Why is this idea of fostering community so pertinent and important in your work?
I think I've always been drawn to expressing identity, but also challenging preconceived ideas surrounding identity. Growing up, if I'd wear a tracksuit to the theatre, people would often look at me differently, and I think when I got into sportswear, I was really interested in questioning the preconceived views about the people that wear it.

What's beautiful, particularly with the dance community, is that my work can provide a platform. Most of the dancers would never have walked on a runway, so it's really special to be able to bring people who surround me into my work; they are people that truly understand what my work is about. It's beautiful to go on the journey together.

Your work has always been dedicated to sportswear. How do you seek to reinvent it? How do you put your own Saul Nash spin on it?
I think in today’s world most things have been done already, and there's only so far you can go with things in sportswear. So striving to create something completely new is not something I strive for. My work is more about expressing myself, and through self-expression, and telling my story a new perspective is presented to the world.

Why do you think that collaboration is such an important facet of the brand?
I think it's essential because firstly, you can't really do everything on your own. And I think that the beauty of collaboration is about opening yourself up to other ideas. Collaborating with musicians, dancers and set, sound and lighting designers on my shows, has completely shifted how I perceive things. It feeds and builds the work when bounced off of one another and shows you things that maybe you didn't see before.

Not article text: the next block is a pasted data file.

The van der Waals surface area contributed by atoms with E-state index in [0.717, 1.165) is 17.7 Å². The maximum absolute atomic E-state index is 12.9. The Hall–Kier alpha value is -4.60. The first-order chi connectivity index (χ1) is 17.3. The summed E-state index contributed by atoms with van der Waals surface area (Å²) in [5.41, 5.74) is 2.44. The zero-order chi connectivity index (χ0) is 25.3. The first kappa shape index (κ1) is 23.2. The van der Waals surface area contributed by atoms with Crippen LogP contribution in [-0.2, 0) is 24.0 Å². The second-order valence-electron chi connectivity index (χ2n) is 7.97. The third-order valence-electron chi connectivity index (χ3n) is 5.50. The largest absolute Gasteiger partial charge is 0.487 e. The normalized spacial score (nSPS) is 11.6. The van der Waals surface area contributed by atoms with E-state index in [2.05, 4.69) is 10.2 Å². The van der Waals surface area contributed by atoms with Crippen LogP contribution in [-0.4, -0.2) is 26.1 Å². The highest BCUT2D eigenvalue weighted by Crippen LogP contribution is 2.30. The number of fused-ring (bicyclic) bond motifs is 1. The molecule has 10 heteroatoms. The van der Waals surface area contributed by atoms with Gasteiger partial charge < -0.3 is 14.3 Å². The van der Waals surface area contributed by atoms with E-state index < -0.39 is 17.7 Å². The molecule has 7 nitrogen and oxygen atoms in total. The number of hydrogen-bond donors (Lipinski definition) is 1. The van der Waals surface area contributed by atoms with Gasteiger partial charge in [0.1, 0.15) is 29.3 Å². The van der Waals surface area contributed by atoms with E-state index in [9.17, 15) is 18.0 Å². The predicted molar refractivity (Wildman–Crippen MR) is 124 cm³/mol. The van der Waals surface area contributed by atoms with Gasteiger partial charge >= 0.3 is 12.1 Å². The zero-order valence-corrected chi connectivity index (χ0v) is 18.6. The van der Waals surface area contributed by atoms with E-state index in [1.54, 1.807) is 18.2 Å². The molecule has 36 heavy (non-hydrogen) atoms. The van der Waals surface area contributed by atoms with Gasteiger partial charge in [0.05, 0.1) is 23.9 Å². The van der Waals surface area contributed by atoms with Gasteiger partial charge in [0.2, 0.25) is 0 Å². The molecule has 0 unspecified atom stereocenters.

Winning the International Woolmark Prize and the Queen Elizabeth II Award for British Design, in the same year, have been massive achievements in the last year of your career. How do you think they have shaped your work? And what do they mean to you, personally, and professionally?
It was quite a shocking moment for me when that happened because it all happened in such a short space of time. What was really incredible about winning the Woolmark prize, was that I really wanted to push knitwear and the use of wool in my work, and winning the prize allowed that. It enabled me to open up new categories within my work, and I've always wanted to experiment with this incredible material and how it works within a performance context. It definitely helped me to expand the dialogue of Saul Nash.

Your runway presentations are often self or co-choreographed and focus on movement. How do you approach the integration of movement and fashion on the runway?

I’m always striking a balance between form and function. In my own wardrobe, I might have designer pieces, or I might buy pieces that I find functional, but I think they both complement my lifestyle. Say if I was going to dance, is it something I could wear if I had to go meet a friend straight afterwards? It's about creating something that can adapt to different occasions. It's about being comfortable, whether you’re playing football or at a wedding, my clothes are cut for the liberation of movement. It doesn't really matter in which context, they are for freedom.

What are your aspirations for the future? What are the hopes for the Saul Nash brand?
I do have a dream of one day creating a theatre show – that's always been on my mind. But other than that, I’d like to continue to steadily build the brand and grow the team that surrounds it. I always think there's a lot more to do. I never hit a glass ceiling. I just keep moving forward.